Wed 6.2 miles 4p.m., 60 degrees, new shoes ( no time on this either )
Thurs: End of Christian Ridge, 58 degrees, 4 p.m.a , shoes better, 6.2 miles ( no time.)
and so on... At the end of each week I wrote the total mileage and maybe a comment or two like:
Good week, down 3lbs. Or
"awful week... kids have the flu. I felt gross too."
Simple simple simple. No heart rate numbers, no pace, and only occasionally a total time for the run!
Was that better? There are pros and cons to everything. Here is what I can tell you about those days. When I felt good, I pushed hard. When I was tired, I ran easy. When I was sick, I took a day off. I ran day after day after day otherwise. I varied my distances and I ran different routes. On long runs, I noted more details. I logged what I ate before and during the workouts and I noted the conditions outside But otherwise, it was all simple and based on how I felt.
It's interesting for me to see, I was running pretty close to the same speed I am now on most training runs. Does that discourage me? The fact that I'm not faster? NO!! I'm reading from a log book I wrote when I was 27 years old! Ha! I am keeping up with my 27 year old self... and besides that.. more importantly,I'm racing much faster now. So.. no worries. My mind is stronger for racing than that kid was. :)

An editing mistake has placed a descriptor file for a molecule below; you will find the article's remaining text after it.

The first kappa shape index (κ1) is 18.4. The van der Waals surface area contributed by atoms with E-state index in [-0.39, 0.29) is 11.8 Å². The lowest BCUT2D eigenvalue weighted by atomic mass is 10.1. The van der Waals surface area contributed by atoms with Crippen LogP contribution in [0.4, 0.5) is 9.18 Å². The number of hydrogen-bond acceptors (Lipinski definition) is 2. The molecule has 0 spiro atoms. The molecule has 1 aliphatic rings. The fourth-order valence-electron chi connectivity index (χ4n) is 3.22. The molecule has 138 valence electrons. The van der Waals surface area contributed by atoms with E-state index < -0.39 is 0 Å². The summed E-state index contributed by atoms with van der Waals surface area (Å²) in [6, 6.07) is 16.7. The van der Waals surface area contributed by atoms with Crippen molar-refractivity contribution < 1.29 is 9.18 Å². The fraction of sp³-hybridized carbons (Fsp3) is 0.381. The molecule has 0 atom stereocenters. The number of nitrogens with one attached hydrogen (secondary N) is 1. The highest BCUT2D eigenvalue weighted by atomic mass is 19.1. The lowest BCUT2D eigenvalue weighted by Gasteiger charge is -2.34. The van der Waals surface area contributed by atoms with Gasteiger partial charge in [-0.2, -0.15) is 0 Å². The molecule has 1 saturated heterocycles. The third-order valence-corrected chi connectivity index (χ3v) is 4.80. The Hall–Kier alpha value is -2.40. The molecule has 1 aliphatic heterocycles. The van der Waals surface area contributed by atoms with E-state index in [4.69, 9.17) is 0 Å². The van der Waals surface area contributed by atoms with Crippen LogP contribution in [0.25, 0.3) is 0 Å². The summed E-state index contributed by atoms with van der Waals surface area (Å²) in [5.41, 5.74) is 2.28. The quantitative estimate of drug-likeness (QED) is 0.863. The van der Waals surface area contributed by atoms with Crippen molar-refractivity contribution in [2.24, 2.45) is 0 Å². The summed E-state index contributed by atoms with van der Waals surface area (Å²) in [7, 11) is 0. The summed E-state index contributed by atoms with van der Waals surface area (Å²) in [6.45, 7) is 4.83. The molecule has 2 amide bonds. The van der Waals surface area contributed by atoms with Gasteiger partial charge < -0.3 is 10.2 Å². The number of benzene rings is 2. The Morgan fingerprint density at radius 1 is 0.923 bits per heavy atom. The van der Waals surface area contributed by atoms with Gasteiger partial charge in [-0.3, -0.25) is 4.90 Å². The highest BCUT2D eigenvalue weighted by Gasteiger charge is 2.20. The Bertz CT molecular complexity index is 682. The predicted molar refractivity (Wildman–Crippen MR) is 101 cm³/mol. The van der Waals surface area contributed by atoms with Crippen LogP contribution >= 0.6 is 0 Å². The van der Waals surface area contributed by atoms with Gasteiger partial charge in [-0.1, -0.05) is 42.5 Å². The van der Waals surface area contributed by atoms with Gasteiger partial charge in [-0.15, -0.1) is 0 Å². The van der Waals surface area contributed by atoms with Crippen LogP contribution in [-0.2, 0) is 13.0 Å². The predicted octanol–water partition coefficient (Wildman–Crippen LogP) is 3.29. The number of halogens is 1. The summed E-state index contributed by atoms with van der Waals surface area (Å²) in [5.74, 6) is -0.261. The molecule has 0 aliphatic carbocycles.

Back to my point....
I've been at this for a long long time. Not just triathlon, but involvement in sports in general. I started swimming competitively at a very young age and continued that right through college. Then, I ran and ran and ran. I ran marathons and other short races. And now, I'm into this sport. The advantage I have, in my opinion, is that when I was learning to race and train as a kid, I was 100% reliant upon myself and how I felt. It was all about my body and what it could do each day. Sure, we had watches. I'm not that old. But, they were just watches. There was not yet an obsession on analyzing every last split and lap. Swimming is a sport that can be won or lost by Fractions of a second. It's not without minute details and focus on times and splits. How did we deal with that? We practiced starts and turns and strokes over and over and over and over for hours and hours and hours day after day after day.